The iohexol shortage was not a Republican versus Democratic party issue. It impacted patients irrespective of their political leanings. Moreover, high percentages of politicians from both parties receive financial contributions from pharmaceutical company lobby groups, such as PhRMA. In an interview with NPR, current Vice President of Lachman Consultants John McShane said the offshoring of pharmaceutical manufacturing in the past decades has largely been the result of favorable foreign tax incentives, less expensive labor costs, and less stringent environmental laws in other countries. Thus, American politicians can be financially incentivized to create policies that encourage outsourcing production. 

Although the Shanghai facility resumed full operations in June 2022, the iohexol supply did not return to normal until early 2023. GE HealthCare Technologies Inc. is a publicly traded company based in Chicago with a market capitalization of approximately $36 billion. In response to this incident, it announced expansions in their facilities in Ireland and Norway. There were no plans to begin domestic production. It is not without irony that the National Heart, Blood, and Lung Institute, supported by American taxpayers, funded some of the early clinical research on iohexol.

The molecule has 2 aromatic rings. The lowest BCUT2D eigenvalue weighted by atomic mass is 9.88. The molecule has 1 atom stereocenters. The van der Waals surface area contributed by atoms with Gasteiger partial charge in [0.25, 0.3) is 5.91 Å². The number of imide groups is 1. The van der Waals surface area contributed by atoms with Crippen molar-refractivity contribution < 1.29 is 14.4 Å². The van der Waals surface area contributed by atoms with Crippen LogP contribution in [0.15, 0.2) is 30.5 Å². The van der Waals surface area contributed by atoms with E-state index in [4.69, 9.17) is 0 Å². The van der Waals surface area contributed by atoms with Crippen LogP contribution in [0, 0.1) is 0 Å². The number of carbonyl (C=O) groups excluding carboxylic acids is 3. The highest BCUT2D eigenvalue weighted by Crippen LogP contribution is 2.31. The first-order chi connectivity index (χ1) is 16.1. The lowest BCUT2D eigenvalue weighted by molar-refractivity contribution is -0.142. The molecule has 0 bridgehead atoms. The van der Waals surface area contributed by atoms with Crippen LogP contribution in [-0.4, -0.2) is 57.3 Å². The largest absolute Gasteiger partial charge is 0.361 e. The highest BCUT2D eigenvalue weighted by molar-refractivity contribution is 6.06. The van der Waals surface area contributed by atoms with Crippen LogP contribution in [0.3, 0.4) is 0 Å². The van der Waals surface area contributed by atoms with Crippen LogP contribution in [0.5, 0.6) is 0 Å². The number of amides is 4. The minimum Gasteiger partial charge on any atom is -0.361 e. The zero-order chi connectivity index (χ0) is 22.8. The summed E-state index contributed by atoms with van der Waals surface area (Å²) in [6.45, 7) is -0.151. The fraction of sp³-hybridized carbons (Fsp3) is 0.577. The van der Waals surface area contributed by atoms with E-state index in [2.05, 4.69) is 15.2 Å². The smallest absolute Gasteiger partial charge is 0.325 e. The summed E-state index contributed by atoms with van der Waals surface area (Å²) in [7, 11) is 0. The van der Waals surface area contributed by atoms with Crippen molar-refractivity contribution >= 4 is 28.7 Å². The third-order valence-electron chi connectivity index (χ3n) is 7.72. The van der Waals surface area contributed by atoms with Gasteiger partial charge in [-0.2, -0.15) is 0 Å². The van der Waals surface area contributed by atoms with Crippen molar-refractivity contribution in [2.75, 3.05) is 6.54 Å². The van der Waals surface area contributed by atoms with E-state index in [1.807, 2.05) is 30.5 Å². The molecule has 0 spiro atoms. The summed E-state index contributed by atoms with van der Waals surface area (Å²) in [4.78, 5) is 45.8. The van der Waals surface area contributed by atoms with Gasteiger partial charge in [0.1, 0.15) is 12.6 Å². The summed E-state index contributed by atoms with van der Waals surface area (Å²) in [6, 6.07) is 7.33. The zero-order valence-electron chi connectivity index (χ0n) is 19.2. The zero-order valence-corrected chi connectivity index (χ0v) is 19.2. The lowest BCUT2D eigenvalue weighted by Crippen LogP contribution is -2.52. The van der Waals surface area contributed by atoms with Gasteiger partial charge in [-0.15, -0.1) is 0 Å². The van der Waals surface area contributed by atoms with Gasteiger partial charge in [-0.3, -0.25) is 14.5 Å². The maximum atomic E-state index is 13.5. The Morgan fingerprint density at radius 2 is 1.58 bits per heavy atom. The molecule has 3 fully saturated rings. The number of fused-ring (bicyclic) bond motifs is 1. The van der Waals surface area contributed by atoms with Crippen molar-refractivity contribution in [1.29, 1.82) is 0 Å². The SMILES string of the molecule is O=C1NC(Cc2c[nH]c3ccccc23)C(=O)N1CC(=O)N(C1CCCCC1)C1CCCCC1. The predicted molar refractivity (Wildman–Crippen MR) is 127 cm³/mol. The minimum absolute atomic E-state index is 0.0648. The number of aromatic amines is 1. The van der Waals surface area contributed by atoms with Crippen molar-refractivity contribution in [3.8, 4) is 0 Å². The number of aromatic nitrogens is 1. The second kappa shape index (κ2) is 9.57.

Medical companies are part of an indispensable pillar that drives research and health care delivery within a partnership between academia, government and industry. Nunes touted a number of favorable metrics associated with high ranking on The Heritage Foundation’s Index of Economic Freedom. Historically, the United States and peer nations clustered within this group, which have economies best characterized as mixed capitalist, have been responsible for countless breakthroughs in cardiovascular care that have been exported around the globe to save lives and alleviate suffering. Thus, medical innovation may be a reason life expectancy has been positively associated with economic freedom.

In a 2017 conversation about the tension between profits and purpose within the pharmaceutical industry, published in the Harvard Business Review, former Allergan CEO David Pyott said, “A lot of the unrest we’ve seen over the past year is rooted in the idea that wealthy, powerful people are disproportionately benefiting from the changes happening in society.” While the responsibility of publicly-traded companies is often focused on maximizing shareholder value, recent events exacerbated by the COVID-19 pandemic should cause reflection on what, if any, are their responsibilities to the American public.

Free trade between nations does not exist when one country can unilaterally and immediately halt the production and shipping of vital items that citizens of their trading partner depend upon. International trade policies to disincentivize offshore manufacturing are sometimes more than, as Nunes described, “protectionist nonsense.” Absence of domestic production of essential medical goods is a glaring problem in the public health supply chain. 

Norman Wang is a McCormick and Feinberg alum. He can be contacted at [email protected]. If you would like to respond publicly to this op-ed, send a Letter to the Editor to [email protected]. The views expressed in this piece do not necessarily reflect the views of all staff members of The Daily Northwestern.